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Results: Sippy cup sent to lab for testing after parents claim 'mold' made kids sick

WSYX/WTTE took a sippy cup filter to a lab for testing after parents complained about the design not being sanitary.

Mothers in central Ohio discovered what looked like mold in sippy cup valves. WSYX/WTTE went to a private lab, Remedial Solutions, LLC to have a couple of the valves tested. Experts did not find mold but instead discovered thousands of colonies of bacteria growing in a petri dish over several days. That's actually worse, said Kirk Ferchert, a bioengineer and mold expert with Remedial Solutions.

"As a parent, I would be very concerned," he said. "There are lots of bacteria like staph, E. coli and other things that are not good things that aren't mold."

Despite washing the Tommee Tippee sippy cups that are designed to avoid spills, there's no way to clean the valve without prying the plastic mouth piece apart. The company has since changed the design in recent weeks after receiving complaints across the country.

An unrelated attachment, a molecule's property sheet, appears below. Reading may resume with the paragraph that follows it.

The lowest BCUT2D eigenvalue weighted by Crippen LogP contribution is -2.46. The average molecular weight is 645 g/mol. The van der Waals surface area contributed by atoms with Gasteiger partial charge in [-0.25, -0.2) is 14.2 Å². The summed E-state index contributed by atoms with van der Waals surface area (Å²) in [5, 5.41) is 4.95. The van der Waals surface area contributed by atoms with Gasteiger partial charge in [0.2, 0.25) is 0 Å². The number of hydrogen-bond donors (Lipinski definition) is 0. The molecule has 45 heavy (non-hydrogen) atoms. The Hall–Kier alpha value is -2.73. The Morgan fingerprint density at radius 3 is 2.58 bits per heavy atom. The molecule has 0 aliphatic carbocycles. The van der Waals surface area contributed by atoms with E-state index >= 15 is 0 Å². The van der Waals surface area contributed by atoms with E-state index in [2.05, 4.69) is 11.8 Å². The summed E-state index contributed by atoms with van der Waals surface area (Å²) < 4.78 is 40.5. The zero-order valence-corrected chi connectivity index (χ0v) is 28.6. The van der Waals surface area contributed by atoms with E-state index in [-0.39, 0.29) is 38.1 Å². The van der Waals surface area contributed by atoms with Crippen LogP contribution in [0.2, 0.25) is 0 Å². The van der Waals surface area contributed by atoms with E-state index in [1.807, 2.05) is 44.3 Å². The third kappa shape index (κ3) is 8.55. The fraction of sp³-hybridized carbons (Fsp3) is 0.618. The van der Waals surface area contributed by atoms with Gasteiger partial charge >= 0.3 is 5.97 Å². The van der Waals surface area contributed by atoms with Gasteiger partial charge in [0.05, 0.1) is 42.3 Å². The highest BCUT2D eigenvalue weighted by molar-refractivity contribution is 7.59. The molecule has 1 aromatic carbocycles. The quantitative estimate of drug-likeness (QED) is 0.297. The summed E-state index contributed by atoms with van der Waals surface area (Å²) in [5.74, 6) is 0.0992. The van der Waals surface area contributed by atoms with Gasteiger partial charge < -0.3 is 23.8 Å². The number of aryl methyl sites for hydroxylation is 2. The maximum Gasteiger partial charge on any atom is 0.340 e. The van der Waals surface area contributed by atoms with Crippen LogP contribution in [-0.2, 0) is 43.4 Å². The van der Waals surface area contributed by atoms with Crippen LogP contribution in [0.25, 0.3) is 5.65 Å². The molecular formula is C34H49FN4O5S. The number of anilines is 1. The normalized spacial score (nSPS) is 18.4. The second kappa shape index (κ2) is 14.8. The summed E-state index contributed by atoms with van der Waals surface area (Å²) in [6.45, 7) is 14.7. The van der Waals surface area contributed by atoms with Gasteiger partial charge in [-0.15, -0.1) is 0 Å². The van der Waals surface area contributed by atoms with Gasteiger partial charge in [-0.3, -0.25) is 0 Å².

Mother Andrea O'Keefe was disgusted when she first discovered the discolored and smelly valve, after prying it open with pliers. She said she believes it's what made her daughter sick for more than a month.

"I really want to know," O'Keefe said. "It looks like mold, and that's gross, and my daughter was drinking through it."

Tommee Tippee, the company responsible for this style of sippy cups, apologized through a statement on Facebook. Now, the new sippy cups just launched to replace the old ones have see-through valves that come apart to clean. Tommee Tippee sent new ones to moms like O'Keefe.

"Check your kid's cups," she said. "Definitely check to make sure they don't have the old valves."

Ferchert recommends making sure your child's sippy cup can be properly cleaned. He said to consider buying a special brush for those hard to clean places.

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